Lake Minnetonka is is over 14,000 acres in size and is the largest lake in the Twin Cities metropolitan area. It is popular for fishing, swimming and boating during the summer, and ice-fishing, snowshoeing, x-country skiing and ice sailing in winter.

Minnehaha Creek  flows through several western Twin Cities suburbs, including Minnetonka, Hopkins, Saint Louis Park, and Edina, and the city of Minneapolis. It is lightly fished during the summer and is well-known for canoeing and kayaking. It is hiked during the summer and snowshoed in the winter. Hiking along the Creek can be difficult since it passes through both public and private property. Numerous foot bridges and roadways cross the Creek as it moves through suburban and urban neighborhoods, a golf-course and numerous city parks along the route.

I hiked along the Creek from mile 11 in Edina, eastward through Minneapolis, into Minnehaha Park, where I visited the Falls and hiked below the Falls, along the Creek downstream to the Mississippi River- a hike I haven’t done in well over thirty years. After completing the hike I treated myself to a delicious fish sandwich, coleslaw and a craft-brew in the Park Pavilion. It was a great day, sunny and about 65 degrees! The following photos will give you an idea of the beauty available to residents and visitors to this ‘wilderness’ in the city, including some neighborhood parks along the route. I covered about 11 miles total, just the eastern half of the Creek -not the western section beginning at Lake Minnetonka.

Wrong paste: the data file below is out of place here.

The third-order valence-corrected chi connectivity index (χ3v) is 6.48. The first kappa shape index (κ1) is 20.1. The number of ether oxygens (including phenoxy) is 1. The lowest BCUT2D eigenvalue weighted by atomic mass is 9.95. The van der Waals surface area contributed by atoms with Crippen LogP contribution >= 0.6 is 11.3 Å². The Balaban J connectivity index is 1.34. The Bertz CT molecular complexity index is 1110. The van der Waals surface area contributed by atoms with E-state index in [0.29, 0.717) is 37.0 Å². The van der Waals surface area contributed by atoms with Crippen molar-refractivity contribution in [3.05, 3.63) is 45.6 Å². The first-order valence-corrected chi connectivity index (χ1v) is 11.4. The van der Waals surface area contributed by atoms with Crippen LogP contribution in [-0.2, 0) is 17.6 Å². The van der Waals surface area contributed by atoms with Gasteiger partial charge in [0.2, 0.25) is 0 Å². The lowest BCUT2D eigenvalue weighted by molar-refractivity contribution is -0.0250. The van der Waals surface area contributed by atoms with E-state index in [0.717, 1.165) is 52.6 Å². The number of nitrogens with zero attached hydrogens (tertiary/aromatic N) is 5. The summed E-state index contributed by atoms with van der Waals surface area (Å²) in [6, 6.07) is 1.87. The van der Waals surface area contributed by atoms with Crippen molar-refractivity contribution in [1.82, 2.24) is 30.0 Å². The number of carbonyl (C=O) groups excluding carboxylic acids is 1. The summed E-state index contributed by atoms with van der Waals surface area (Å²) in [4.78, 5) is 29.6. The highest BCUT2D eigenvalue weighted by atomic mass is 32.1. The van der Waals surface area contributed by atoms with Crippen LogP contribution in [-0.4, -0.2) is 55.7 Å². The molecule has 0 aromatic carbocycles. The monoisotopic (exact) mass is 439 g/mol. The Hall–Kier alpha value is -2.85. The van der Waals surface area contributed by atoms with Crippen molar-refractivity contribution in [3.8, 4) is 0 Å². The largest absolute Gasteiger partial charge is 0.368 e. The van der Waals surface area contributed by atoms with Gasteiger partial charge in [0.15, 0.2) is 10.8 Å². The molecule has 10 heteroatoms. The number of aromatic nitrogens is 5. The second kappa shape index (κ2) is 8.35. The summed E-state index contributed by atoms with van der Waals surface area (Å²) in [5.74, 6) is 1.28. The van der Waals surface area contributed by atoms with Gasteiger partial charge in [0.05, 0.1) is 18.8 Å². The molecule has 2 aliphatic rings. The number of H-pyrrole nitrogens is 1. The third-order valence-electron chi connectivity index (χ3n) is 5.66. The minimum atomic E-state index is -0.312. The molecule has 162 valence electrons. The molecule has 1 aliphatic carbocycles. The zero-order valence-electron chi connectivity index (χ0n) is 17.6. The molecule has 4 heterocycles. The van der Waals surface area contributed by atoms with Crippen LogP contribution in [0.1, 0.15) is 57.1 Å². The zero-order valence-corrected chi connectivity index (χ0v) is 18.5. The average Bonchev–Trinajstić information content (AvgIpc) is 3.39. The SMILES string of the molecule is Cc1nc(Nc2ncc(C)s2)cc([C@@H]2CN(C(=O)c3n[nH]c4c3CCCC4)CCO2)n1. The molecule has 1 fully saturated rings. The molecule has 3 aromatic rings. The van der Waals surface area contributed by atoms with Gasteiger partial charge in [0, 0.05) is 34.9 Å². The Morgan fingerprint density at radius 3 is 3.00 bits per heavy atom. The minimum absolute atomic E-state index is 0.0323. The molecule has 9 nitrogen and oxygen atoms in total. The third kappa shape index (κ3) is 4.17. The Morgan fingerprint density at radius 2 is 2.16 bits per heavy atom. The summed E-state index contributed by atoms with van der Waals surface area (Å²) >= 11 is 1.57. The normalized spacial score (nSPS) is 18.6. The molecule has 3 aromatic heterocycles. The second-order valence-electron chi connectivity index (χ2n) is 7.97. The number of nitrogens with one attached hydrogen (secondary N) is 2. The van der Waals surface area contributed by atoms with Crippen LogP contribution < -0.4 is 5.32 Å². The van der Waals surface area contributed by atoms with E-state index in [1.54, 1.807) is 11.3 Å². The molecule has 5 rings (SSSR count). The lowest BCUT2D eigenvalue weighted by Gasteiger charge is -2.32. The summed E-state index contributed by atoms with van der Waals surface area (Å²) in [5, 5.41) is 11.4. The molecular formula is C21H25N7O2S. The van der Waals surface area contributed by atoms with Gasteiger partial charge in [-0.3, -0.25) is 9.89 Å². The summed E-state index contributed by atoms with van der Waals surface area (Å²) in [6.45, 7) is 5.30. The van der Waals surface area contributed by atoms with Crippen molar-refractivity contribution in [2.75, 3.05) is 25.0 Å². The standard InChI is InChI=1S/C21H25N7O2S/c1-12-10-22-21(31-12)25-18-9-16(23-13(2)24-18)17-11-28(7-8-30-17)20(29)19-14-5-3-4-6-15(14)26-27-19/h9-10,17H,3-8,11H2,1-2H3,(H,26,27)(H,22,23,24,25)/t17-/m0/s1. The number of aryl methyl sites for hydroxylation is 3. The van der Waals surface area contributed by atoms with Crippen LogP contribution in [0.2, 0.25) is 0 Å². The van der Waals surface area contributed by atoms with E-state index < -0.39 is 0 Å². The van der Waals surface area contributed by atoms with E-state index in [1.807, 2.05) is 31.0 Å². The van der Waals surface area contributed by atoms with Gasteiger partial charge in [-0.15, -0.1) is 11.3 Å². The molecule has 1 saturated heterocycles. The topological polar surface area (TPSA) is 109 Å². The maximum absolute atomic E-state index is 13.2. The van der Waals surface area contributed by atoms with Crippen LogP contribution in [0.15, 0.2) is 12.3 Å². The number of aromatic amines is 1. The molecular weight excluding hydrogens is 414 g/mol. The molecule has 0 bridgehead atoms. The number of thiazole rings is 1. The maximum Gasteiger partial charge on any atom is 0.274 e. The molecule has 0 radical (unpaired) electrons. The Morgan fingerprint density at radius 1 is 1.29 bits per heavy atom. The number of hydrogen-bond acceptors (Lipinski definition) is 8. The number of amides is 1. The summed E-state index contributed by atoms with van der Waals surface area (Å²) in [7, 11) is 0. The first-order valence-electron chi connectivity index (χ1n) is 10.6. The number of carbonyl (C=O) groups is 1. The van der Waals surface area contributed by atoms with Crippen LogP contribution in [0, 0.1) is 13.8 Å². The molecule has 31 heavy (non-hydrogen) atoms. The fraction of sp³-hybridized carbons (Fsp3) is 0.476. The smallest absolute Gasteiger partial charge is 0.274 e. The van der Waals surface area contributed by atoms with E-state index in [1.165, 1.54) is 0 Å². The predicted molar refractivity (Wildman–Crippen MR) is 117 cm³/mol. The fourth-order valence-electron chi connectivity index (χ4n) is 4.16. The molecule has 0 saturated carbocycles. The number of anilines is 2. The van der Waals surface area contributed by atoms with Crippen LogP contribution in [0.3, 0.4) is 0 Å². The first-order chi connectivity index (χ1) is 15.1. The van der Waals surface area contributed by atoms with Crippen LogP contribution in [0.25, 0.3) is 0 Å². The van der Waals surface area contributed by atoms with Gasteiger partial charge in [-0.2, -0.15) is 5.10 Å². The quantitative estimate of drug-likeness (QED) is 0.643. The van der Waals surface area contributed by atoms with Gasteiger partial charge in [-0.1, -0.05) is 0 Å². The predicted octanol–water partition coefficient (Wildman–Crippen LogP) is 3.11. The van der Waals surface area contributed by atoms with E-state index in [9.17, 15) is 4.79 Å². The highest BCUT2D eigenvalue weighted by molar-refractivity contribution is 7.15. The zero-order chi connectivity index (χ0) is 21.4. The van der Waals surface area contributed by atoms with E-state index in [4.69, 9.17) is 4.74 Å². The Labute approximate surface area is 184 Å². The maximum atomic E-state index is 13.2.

Dam and small falls

Dam and small falls on Minnehaha Creek, Edina, MN. The former site of Edina Mill, one of six located along the Creek between Lake Minnetonka and the Mississippi River.

 

Edina Mill was one of three located in the immediate area. The areas early history was defined by these mills built on the wild and rushing Minnehaha Creek. Local farmers brought their grains to these local mills located along the Creek. The mills supplied Union troops during the Civil War. Today these old mill sites are just historic landmarks, surrounded by million dollar+ homes and golf courses.

 

Small lake formed behind the dam at Edina Mill

Small lake formed along the Creek behind the dam at Edina Mill, circa 1890s

 

Bridge and roadway crossing in former Mill area

Bridge and roadway crossing in former Mill area

 

Utley Park, Edina, MN

Minnehaha Creek, Canoe Landing in Utley Park, Edina, MN

 

Minnehaha Creek, Edina, MN

Minnehaha Creek, Utley Park, Edina, MN

 

Woodale Ave bridge near 50th St in Edina

Woodale Ave bridge near 50th St in Edina